Field Theory by Hadyn Green


It's about time


I feel I need to start with this: I don’t like Richie McCaw any more.

Four years ago I was firmly on the Captain Tackles fan train. McCaw was everything we liked in player. Smart, fast, big, at the edge of the rules and a work horse. He shone in the statistics that we like: first to the breakdown, tackles, test caps. He is the stereotypical All Black, all stoic and shit.

It feels like so long since that World Cup and now I’ve got a problem and I can’t shake it. Sports and politics, man. Yeah yeah yeah I know. It’s my problem to deal with.

The more the All Blacks align themselves with John Key the more I hate them. Remember this:

I liked Dan Carter when he was an underwear model who helped us score more points than Australia. As soon as he has an ideology then he’s got something I can disagree with.

So a litany of “Hey John Key just showed up in our locker room for a post-game beer” photos, with Richie always in the middle, began to slowly wear me down. Then the politician I strongly disagree with is on the cover of Rugby News as the All Blacks number one fan.

In my head the idea of the All Blacks as a national team is slowly pushed out and now they are a National team.

I figured this would all slide away when the team finally took the field against Argentina. Then Richie, always playing to the edge of the rules, and often over them, reaches out with his foot and trips a player. I was watching ITV so there was no New Zealand commentary to soften the blow, he just played dirty.

Past Hadyn may have shaken his head but let it go by; present Hadyn couldn’t. My mind was filled with swearing and anger at a player I used to admire.

The All Blacks win over Argentina and I feel a little better, but I think I’ve realised that I’m comfortable with this team losing the cup.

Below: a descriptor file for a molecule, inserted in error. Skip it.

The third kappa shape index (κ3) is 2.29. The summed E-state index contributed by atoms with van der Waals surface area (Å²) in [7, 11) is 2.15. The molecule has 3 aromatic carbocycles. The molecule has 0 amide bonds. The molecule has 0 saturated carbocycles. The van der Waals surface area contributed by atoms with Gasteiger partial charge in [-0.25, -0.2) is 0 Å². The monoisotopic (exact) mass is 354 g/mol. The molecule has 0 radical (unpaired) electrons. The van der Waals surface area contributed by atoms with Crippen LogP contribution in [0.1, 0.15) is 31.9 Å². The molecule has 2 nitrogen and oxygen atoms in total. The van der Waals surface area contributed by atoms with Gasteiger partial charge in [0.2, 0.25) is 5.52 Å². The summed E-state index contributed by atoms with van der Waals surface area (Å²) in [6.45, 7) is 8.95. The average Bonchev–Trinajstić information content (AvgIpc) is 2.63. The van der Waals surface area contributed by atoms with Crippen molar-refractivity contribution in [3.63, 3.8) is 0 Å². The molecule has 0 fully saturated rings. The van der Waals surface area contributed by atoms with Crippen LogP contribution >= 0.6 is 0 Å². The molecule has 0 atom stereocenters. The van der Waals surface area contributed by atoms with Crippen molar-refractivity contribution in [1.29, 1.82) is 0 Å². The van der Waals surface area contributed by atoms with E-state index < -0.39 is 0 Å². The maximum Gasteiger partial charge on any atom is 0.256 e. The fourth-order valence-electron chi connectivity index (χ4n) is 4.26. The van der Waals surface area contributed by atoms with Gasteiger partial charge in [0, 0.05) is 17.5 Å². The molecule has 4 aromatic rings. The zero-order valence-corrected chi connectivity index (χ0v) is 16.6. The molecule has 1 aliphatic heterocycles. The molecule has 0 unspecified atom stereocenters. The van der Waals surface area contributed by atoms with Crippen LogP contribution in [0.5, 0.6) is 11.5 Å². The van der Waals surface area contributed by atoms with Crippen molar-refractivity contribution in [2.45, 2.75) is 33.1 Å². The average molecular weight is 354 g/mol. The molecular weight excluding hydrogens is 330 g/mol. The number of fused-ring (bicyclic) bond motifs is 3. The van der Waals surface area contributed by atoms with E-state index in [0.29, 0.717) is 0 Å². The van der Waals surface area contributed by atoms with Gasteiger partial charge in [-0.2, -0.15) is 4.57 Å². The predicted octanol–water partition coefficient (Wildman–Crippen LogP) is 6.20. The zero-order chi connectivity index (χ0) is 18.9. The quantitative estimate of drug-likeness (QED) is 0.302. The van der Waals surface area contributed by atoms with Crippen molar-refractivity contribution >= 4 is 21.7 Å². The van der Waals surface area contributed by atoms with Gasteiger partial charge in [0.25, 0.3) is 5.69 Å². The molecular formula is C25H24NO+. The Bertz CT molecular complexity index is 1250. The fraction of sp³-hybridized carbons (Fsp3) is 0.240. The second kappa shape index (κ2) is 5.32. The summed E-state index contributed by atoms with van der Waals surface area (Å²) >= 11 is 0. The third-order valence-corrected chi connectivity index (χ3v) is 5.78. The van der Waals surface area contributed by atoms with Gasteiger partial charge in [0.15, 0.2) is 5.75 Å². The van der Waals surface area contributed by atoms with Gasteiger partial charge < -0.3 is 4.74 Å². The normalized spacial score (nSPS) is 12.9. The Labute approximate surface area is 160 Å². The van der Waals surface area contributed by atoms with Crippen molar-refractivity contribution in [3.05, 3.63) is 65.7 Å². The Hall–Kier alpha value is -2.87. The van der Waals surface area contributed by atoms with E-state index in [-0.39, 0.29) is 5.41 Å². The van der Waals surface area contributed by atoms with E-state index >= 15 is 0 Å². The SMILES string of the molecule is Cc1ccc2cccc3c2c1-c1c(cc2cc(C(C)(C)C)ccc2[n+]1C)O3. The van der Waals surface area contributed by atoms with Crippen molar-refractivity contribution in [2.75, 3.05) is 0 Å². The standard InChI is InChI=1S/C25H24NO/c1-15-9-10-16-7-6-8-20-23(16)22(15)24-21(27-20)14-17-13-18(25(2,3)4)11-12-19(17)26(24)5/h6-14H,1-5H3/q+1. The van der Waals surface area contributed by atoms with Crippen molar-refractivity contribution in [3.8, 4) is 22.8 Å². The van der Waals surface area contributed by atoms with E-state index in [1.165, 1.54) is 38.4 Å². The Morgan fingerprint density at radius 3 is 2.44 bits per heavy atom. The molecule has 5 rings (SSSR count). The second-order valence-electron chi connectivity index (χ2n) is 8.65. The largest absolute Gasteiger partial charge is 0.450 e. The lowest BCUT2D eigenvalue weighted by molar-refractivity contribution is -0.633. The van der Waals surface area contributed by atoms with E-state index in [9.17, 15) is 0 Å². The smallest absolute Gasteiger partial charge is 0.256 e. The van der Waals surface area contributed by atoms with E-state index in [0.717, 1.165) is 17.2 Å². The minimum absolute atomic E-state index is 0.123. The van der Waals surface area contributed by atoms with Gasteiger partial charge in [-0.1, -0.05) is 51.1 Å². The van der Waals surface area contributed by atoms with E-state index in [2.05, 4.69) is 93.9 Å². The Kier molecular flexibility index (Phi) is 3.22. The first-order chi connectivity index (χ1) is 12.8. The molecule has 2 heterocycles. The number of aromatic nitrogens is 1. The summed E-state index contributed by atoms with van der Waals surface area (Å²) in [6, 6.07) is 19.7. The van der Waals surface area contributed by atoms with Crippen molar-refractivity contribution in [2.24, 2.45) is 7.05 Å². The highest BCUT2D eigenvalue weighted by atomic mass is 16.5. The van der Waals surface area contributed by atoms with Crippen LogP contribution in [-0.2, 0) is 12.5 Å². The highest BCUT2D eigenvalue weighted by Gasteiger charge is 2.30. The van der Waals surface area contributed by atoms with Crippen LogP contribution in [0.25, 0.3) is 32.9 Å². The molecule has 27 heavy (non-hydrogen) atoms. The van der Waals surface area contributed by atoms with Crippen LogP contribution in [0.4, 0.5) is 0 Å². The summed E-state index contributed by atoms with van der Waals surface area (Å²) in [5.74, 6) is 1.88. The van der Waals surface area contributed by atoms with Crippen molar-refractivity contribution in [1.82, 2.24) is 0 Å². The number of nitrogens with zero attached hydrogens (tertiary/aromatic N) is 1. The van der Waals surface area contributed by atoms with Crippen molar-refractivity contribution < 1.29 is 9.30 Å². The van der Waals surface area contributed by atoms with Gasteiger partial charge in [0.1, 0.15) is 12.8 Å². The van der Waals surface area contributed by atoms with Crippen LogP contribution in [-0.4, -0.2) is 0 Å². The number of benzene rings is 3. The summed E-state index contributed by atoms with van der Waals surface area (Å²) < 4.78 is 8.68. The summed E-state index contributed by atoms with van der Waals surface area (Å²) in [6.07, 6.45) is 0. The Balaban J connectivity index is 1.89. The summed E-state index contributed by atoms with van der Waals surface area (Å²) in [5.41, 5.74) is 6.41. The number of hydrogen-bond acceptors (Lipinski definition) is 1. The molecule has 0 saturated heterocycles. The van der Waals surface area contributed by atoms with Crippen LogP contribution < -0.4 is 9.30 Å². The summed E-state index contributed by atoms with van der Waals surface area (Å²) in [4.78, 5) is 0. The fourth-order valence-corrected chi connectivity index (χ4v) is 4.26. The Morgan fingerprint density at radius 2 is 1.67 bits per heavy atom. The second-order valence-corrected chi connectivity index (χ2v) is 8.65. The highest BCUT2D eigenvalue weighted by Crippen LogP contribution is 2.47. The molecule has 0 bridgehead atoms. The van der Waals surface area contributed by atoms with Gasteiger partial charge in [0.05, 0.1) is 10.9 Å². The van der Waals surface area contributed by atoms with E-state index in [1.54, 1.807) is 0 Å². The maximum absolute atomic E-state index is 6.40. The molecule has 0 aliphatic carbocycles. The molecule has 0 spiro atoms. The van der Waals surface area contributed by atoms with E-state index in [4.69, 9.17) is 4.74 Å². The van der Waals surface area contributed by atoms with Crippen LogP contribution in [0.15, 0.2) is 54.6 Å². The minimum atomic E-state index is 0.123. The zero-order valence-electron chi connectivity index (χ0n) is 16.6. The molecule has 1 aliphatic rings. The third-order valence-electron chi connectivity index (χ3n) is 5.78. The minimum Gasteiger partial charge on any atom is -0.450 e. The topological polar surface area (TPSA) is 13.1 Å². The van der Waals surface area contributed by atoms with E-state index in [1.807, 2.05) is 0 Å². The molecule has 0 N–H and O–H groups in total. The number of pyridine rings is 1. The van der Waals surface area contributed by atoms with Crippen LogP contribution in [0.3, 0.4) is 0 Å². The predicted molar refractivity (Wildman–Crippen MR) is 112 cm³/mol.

You may have done this and not even noticed. I know I did, but I wasn’t the only one

So the question had to be asked:

Twitter automatically suggests hashtags when you start typing, so how did a clear typo become a highly suggested tag for such a big event? Well if the organisers want to blame anyone, it should probably be themselves.

Early on there were a couple of typos by official Welsh rugby publications and the French rugby team.

But you have to go all the way back to 2013, when the tickets for this World Cup were announced and the official RWC twitter account sent this out:

Then in May of 2014 this:

And that was the beginning of the end.

If you’re wondering why so many people haven’t noticed what they are tweeting, it’s because humans have learned to read fast and you can still raed wodrs qiuckly even if there are small typos.


Upsets at the Rugby World Cup are rare. Japan’s game plan against South Africa was perfect: attacking the old players at a pace and saying “keep up”. Looking at that on the surface it seemed like they could beat anyone. But Scotland aren’t the same as South Africa, Japan had a short turnaround to the next game and Scotland had the advantage of seeing Japan play. I’m sure Japan will be back up for their next game though.

Seeing the celebrations after the game brought back strong memories of the final game Japan played at the last World Cup. JK’s team came away winless and after drawing with Canada. Fans in the crowd were crying, the Japanese media wanted Kirwan’s head and his soft spoken captain had to come to his defence.

The emotions after the South Africa game were raw and pure and the result of so many rabid fans with nothing to celebrate for so many years.


I’m doing a project with my friend Tim, called Retro RWC. We’re collecting your stories from previous World Cups. Not just the games but all the things around the games and the events.

As Tim, a teacher, points out, there’s a generation of rugby fans coming through who have never known a losing All Black squad.

Tim realised in 2013, that the students he was teaching (10 year olds) had no living memory of a losing All Black team – this project is a way of reminding/refreshing ourselves of those memories – not just of the ABs, but of all the many teams and players that have been part of the rugby world cup since 1987.

We’d love to hear any of your stories too.

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